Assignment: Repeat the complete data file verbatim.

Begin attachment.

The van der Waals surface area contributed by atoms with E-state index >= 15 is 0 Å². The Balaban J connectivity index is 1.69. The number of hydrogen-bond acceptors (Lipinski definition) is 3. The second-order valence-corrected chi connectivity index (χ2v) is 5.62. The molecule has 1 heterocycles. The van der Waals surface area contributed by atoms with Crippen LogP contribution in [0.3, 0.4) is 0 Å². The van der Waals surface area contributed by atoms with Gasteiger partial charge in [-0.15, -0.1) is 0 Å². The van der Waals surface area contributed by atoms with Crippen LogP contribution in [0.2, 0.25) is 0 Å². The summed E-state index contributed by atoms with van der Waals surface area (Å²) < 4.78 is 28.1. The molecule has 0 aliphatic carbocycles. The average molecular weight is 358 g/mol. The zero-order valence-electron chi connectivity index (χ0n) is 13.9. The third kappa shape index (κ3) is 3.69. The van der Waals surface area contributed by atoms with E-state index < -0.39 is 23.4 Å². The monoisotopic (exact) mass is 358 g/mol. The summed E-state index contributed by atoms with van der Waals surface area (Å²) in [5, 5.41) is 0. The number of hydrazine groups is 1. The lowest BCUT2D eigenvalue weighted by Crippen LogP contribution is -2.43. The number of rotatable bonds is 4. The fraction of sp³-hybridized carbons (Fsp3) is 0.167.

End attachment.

The van der Waals surface area contributed by atoms with E-state index >= 15 is 0 Å². The Balaban J connectivity index is 1.69. The number of hydrogen-bond acceptors (Lipinski definition) is 3. The second-order valence-corrected chi connectivity index (χ2v) is 5.62. The molecule has 1 heterocycles. The van der Waals surface area contributed by atoms with Crippen LogP contribution in [0.3, 0.4) is 0 Å². The van der Waals surface area contributed by atoms with Gasteiger partial charge in [-0.15, -0.1) is 0 Å². The van der Waals surface area contributed by atoms with Crippen LogP contribution in [0.2, 0.25) is 0 Å². The summed E-state index contributed by atoms with van der Waals surface area (Å²) < 4.78 is 28.1. The molecule has 0 aliphatic carbocycles. The average molecular weight is 358 g/mol. The zero-order valence-electron chi connectivity index (χ0n) is 13.9. The third kappa shape index (κ3) is 3.69. The van der Waals surface area contributed by atoms with E-state index < -0.39 is 23.4 Å². The monoisotopic (exact) mass is 358 g/mol. The summed E-state index contributed by atoms with van der Waals surface area (Å²) in [5, 5.41) is 0. The number of hydrazine groups is 1. The lowest BCUT2D eigenvalue weighted by Crippen LogP contribution is -2.43. The number of rotatable bonds is 4. The fraction of sp³-hybridized carbons (Fsp3) is 0.167.